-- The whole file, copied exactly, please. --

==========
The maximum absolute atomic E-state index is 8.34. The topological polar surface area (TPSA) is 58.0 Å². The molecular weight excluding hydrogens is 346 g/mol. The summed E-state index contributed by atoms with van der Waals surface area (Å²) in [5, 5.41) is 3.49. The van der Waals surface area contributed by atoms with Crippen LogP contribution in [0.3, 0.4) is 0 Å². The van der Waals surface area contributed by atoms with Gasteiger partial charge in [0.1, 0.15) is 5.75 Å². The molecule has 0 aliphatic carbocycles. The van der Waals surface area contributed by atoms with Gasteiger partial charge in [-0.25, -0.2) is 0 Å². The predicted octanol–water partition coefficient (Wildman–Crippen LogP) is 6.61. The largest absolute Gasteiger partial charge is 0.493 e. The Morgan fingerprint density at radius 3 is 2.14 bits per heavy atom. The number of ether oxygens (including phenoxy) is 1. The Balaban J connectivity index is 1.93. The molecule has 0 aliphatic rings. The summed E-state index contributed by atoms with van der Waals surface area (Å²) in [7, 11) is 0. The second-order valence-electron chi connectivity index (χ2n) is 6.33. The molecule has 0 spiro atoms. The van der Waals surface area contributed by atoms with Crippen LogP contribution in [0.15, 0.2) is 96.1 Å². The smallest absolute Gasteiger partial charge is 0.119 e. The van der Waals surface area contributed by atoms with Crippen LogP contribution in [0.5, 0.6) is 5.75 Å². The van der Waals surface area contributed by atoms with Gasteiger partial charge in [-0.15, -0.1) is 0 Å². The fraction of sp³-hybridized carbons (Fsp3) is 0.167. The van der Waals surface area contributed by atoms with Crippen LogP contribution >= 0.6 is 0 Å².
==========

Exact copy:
The maximum absolute atomic E-state index is 8.34. The topological polar surface area (TPSA) is 58.0 Å². The molecular weight excluding hydrogens is 346 g/mol. The summed E-state index contributed by atoms with van der Waals surface area (Å²) in [5, 5.41) is 3.49. The van der Waals surface area contributed by atoms with Crippen LogP contribution in [0.3, 0.4) is 0 Å². The van der Waals surface area contributed by atoms with Gasteiger partial charge in [0.1, 0.15) is 5.75 Å². The molecule has 0 aliphatic carbocycles. The van der Waals surface area contributed by atoms with Gasteiger partial charge in [-0.25, -0.2) is 0 Å². The predicted octanol–water partition coefficient (Wildman–Crippen LogP) is 6.61. The largest absolute Gasteiger partial charge is 0.493 e. The Morgan fingerprint density at radius 3 is 2.14 bits per heavy atom. The number of ether oxygens (including phenoxy) is 1. The Balaban J connectivity index is 1.93. The molecule has 0 aliphatic rings. The summed E-state index contributed by atoms with van der Waals surface area (Å²) in [7, 11) is 0. The second-order valence-electron chi connectivity index (χ2n) is 6.33. The molecule has 0 spiro atoms. The van der Waals surface area contributed by atoms with Crippen LogP contribution in [0.15, 0.2) is 96.1 Å². The smallest absolute Gasteiger partial charge is 0.119 e. The van der Waals surface area contributed by atoms with Crippen LogP contribution in [0.5, 0.6) is 5.75 Å². The van der Waals surface area contributed by atoms with Gasteiger partial charge in [-0.15, -0.1) is 0 Å². The fraction of sp³-hybridized carbons (Fsp3) is 0.167. The van der Waals surface area contributed by atoms with Crippen LogP contribution >= 0.6 is 0 Å².